Skiing as a work-out

Many people associate downhill skiing with a great experience, and clearly that is the case. But skiing is so much more than fun-filled days on the slopes with family and friends.

Downhill skiing - a fun all-round workout
As a holiday skier, you probably don't think any further than that it takes some effort from every part of your body to get down a piste. The fact is that skiing is an all-round work-out that is suitable for all - irrespective of gender, age and level of experience.

We talked to Robert Nilsson, fitness coach for the Swedish Alpine World Cup Women's Team, who told us that skiing helps build up the body's strength, stamina, coordination, agility and balance. So, while you're outside having a great day, you're also working out lots of different muscles and bodily functions.

You also burn quite a few calories skiing. Nilsson explains that a 65 kg woman would burn around 200 calories in half an hour's skiing, while a man weighing 85 kg could expect to burn around 250 calories. That's quite a lot of calories over a whole day, in other words.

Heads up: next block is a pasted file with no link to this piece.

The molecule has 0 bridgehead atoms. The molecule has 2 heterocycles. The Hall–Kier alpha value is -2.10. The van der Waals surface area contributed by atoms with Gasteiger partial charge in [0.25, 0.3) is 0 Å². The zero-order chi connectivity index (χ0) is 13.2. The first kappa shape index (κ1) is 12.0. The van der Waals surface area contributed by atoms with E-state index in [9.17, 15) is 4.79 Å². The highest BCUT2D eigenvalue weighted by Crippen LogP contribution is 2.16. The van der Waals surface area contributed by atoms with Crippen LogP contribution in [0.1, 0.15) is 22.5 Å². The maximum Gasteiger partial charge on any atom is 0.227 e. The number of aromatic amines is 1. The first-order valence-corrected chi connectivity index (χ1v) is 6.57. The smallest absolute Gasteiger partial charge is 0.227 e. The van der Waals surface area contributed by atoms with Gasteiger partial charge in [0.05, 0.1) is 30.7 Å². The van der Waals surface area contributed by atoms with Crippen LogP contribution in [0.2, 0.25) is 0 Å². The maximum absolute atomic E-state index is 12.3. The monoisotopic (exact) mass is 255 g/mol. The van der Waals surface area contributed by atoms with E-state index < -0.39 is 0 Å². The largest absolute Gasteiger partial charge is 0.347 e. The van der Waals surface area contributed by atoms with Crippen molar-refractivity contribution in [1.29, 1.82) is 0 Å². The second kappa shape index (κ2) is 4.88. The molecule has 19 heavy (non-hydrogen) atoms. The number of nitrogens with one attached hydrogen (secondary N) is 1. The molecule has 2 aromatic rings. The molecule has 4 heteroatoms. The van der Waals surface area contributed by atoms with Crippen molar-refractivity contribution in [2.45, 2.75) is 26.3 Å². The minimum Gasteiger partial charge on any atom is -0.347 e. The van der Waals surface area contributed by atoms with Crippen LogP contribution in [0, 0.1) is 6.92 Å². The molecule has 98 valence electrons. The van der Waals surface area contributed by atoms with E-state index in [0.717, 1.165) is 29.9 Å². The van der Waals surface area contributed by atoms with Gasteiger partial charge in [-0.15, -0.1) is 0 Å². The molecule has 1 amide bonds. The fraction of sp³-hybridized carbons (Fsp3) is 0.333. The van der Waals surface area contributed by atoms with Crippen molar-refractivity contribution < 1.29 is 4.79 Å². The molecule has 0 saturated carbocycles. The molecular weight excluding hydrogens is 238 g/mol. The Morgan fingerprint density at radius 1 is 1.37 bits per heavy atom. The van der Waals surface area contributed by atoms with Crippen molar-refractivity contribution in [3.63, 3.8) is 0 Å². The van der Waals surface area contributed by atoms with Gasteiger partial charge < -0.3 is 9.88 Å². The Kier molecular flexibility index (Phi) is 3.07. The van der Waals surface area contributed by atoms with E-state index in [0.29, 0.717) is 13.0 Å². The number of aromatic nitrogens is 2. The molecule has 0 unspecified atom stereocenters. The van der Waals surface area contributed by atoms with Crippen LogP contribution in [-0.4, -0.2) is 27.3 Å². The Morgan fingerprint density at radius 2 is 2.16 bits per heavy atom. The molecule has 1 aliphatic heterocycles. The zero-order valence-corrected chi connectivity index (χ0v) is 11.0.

How many calories did you burn?
Using what's known as a Metabolic Energy Turnover - or MET - value, which expresses the amount of energy the body uses in a given activity, you can calculate for yourself how many calories you have worked off in the course of a day. It all depends on your skiing style, your weight and how long you skied for. 

Example MET values by activity

1,0        Sleeping, lying down
1,5 Sitting
2,3 Light intensity activity, standing up, washing things, cooking
2,8 Slow walk
3,5 Light intensity physical work, cleaning
4-4,5 Brisk walk, golf
5,0 Aerobics, no jumping
5,5 Physical work, lifting and carrying, gardening
6,0 Strength training with weights, swimming, tennis, badminton, cycling
7,0 Aerobics (involving jumping), running, football, hockey
8,0 Muscle exercises using your own body weight, sit-ups, push-ups, climbing stairs
10,0 Skipping, cycling at race speed

Example MET values for skiing

5 - light skiing, beginner
6 - average skiing, intermediate skier
8 - skiing hard, competition skier

Once you have decided the level of your skiing, it's easy to work out how much energy you have consumed, and thus how many calories you have worked off. Take your body weight in kilos and multiply it by the MET value. This gives you your calorie consumption per hour.

Example calculation
Weight: 70 kg
MET value: 5.5 (a little above an intermediate skier) 
Duration of skiing: 45 mins (0.75)

70 x 5.5 = 385 calories per hour
385 x 0.75 = 289 calories in total